I read recently that the opposite is true for some people. Looking at things in a negative way motivates them more. Although I find it difficult to recommend using this technique to motivate, due to the downward spiral of thoughts it can trigger.

I have noticed that it has worked for me in the past. For instance the negative comments of others inspire me to prove them wrong. When someone says,

”You can’t achieve —————”.

”You’re be unable to complete ———“.

I will always prove them wrong and work really hard to achieve that target and surpass it.

Its a bit like us fibro warriors when we pretend to be well and not ill. We’re constantly striving to show we can do things, we want to engage in life and contribute.

To sum up, choosing the best way forward to motivate yourself is something that can be down to trial and error.

A period of experimentation could be helpful to find the way forward. Loosing weight is down to choosing the best motivational techniques for you.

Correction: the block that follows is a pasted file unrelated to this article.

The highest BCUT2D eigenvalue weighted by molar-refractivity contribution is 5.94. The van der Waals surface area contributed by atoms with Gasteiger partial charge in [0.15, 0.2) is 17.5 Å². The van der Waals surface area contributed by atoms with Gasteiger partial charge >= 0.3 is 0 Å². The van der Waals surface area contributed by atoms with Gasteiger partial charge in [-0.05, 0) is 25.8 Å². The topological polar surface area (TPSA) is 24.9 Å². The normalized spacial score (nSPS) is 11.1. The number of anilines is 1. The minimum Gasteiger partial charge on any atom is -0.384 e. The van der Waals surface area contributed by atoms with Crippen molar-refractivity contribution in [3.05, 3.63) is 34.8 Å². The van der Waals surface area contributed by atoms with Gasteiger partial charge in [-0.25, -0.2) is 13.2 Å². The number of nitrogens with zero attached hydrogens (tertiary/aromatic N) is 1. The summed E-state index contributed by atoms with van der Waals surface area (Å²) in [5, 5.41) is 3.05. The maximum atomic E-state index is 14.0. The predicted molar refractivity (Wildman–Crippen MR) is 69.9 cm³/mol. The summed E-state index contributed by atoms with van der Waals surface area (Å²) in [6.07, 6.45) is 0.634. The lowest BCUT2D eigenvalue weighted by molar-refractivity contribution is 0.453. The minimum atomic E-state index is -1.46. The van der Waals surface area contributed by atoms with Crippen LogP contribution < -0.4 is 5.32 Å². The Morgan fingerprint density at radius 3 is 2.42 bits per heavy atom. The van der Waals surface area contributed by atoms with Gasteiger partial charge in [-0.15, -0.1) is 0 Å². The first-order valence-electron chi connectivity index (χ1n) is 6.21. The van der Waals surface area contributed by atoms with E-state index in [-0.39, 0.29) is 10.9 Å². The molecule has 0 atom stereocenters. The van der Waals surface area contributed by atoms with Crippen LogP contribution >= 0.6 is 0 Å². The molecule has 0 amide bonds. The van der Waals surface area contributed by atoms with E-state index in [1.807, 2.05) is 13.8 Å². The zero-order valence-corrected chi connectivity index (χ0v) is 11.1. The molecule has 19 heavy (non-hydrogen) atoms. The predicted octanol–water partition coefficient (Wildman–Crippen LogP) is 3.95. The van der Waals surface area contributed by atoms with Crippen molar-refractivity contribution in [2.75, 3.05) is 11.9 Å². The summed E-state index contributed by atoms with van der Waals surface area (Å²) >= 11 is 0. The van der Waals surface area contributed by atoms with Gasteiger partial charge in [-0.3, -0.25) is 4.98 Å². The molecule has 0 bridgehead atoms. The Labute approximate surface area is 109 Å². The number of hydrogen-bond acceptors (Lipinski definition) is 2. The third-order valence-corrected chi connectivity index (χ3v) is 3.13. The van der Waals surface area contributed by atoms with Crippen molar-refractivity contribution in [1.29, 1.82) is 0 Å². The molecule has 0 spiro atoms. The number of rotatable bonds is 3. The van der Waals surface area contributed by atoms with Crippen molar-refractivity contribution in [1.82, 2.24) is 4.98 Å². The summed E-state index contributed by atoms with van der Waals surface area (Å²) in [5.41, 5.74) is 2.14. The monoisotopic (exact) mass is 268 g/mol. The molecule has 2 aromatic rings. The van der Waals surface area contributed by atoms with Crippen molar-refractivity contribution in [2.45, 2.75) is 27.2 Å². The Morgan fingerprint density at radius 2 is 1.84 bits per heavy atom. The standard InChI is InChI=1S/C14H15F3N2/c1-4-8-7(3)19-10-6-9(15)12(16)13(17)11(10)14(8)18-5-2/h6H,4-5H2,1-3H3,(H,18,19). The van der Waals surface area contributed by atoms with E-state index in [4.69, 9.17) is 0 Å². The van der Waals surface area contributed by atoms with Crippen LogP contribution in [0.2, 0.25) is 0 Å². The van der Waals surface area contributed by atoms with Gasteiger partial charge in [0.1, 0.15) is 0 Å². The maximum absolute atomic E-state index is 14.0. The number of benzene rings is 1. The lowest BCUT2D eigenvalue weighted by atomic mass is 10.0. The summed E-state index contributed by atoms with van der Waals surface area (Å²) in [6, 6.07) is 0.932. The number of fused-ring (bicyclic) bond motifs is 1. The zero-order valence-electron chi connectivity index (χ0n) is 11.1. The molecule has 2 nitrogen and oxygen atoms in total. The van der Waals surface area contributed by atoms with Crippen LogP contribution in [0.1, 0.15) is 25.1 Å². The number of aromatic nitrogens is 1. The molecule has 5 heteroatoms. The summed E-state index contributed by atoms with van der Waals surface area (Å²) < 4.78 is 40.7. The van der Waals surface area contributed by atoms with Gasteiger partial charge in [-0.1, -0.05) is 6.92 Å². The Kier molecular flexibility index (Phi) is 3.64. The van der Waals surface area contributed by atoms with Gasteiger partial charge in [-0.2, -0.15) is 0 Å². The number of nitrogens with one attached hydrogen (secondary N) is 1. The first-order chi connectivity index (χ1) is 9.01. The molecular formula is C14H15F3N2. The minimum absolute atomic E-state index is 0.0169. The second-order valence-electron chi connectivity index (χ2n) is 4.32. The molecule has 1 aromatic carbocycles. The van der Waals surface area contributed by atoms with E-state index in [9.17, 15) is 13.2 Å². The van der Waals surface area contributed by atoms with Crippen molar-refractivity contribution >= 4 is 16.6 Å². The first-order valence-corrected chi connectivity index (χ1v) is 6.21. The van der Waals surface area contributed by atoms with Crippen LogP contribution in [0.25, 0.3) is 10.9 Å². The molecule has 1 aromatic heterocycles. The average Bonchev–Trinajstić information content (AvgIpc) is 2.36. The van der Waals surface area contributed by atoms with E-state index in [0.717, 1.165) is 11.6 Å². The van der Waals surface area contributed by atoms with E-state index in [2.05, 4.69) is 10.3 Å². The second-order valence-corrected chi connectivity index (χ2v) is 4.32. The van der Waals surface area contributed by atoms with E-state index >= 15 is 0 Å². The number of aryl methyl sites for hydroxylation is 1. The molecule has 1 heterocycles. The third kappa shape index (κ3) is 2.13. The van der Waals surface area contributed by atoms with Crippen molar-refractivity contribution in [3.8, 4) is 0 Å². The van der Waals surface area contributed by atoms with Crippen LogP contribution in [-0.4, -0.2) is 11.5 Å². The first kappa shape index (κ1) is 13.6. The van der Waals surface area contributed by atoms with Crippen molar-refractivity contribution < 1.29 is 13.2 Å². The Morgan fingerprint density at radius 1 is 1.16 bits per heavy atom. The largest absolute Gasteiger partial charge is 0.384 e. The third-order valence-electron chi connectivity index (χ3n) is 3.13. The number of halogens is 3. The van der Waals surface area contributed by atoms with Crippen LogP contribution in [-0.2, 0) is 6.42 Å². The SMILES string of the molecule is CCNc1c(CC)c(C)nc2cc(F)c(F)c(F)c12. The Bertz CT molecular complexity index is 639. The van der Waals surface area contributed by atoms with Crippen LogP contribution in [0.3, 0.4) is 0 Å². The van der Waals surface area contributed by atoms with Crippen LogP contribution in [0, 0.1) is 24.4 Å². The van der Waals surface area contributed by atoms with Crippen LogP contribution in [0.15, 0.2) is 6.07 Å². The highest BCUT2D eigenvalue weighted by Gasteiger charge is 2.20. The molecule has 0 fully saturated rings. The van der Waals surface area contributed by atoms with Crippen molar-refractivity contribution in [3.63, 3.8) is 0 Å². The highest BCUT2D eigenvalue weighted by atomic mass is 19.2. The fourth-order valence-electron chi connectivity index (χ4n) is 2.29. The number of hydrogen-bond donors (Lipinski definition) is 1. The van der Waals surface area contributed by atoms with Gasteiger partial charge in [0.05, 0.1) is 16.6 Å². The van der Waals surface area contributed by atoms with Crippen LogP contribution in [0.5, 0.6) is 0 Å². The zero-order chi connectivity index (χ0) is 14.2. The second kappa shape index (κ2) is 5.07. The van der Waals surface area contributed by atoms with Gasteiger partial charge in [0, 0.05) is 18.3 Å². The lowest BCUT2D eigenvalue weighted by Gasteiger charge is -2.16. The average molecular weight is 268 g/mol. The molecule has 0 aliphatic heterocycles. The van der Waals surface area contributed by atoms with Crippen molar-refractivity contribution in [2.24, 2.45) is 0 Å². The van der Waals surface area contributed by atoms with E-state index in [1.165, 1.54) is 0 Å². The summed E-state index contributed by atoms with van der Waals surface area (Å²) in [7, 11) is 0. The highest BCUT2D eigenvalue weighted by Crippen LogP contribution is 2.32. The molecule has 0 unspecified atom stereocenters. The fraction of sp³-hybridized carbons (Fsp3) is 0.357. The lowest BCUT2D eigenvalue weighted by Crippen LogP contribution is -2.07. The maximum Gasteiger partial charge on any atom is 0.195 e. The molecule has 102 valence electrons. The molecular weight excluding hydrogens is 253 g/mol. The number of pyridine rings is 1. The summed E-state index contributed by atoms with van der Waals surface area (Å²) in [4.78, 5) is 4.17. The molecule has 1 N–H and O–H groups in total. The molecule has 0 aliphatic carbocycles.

assorted sliced fruits
Photo by Trang Doan on Pexels.com

On reflection from…

black withered tree surounded by body of water
Photo by Kyle Roxas on Pexels.com

So, you think you know all about fibromyalgia.

OK, tell me what your understanding of fibromyalgia is…

It’s a chronic illness,

With no cure,

It’s an invisible illness; because the pain or symptoms a sufferer has are not visible.

It predominantly effects women but also some men,

What are the main symptoms?

it’s not a definitive list because fibromyalgia symptoms can be combined with other illnesses which can in some cases magnify the symptoms.

Pain throughout the whole body; the pain can vary in intensity and type.

Joints and muscles feel stiff

Poor quality of sleep

Feeling tired and fatigued

Irritable bowel syndrome (IBS)

Extreme Sensitivity

Cognitive problems, feeling confused, or dazed, sometimes called Fibro fog

Headaches

Depression

Anxiety

Painful periods

The symptoms can vary from person to person.

Symptoms can get better or worse from time to time.

Factors that influence this are:

the amount of stress you are experiencing

how much daily exercise you have

and changes in climate and temperature

How does fibromyalgia effect your daily living?

Everything I do from buying groceries, doing household cleaning, ironing clothes and cooking meals.